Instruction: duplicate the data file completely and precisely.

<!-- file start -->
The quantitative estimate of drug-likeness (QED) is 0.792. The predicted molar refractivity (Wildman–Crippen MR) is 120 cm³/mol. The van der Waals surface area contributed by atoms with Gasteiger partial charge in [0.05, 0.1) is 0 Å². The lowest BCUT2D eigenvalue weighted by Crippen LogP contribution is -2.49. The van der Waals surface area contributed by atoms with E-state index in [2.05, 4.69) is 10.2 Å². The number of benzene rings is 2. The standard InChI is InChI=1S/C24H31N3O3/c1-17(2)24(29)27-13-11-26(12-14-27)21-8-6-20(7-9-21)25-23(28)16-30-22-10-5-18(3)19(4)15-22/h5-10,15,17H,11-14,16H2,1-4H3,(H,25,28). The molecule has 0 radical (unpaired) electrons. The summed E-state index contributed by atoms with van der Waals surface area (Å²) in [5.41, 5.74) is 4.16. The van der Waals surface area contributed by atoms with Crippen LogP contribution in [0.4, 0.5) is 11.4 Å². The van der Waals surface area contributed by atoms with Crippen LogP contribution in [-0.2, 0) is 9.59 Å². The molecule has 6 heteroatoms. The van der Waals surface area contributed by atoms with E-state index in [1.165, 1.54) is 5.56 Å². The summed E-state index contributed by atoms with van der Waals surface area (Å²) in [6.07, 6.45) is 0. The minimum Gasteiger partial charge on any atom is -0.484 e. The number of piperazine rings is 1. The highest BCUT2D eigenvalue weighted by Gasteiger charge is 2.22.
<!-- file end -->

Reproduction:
The quantitative estimate of drug-likeness (QED) is 0.792. The predicted molar refractivity (Wildman–Crippen MR) is 120 cm³/mol. The van der Waals surface area contributed by atoms with Gasteiger partial charge in [0.05, 0.1) is 0 Å². The lowest BCUT2D eigenvalue weighted by Crippen LogP contribution is -2.49. The van der Waals surface area contributed by atoms with E-state index in [2.05, 4.69) is 10.2 Å². The number of benzene rings is 2. The standard InChI is InChI=1S/C24H31N3O3/c1-17(2)24(29)27-13-11-26(12-14-27)21-8-6-20(7-9-21)25-23(28)16-30-22-10-5-18(3)19(4)15-22/h5-10,15,17H,11-14,16H2,1-4H3,(H,25,28). The molecule has 0 radical (unpaired) electrons. The summed E-state index contributed by atoms with van der Waals surface area (Å²) in [5.41, 5.74) is 4.16. The van der Waals surface area contributed by atoms with Crippen LogP contribution in [0.4, 0.5) is 11.4 Å². The van der Waals surface area contributed by atoms with Crippen LogP contribution in [-0.2, 0) is 9.59 Å². The molecule has 6 heteroatoms. The van der Waals surface area contributed by atoms with E-state index in [1.165, 1.54) is 5.56 Å². The summed E-state index contributed by atoms with van der Waals surface area (Å²) in [6.07, 6.45) is 0. The minimum Gasteiger partial charge on any atom is -0.484 e. The number of piperazine rings is 1. The highest BCUT2D eigenvalue weighted by Gasteiger charge is 2.22.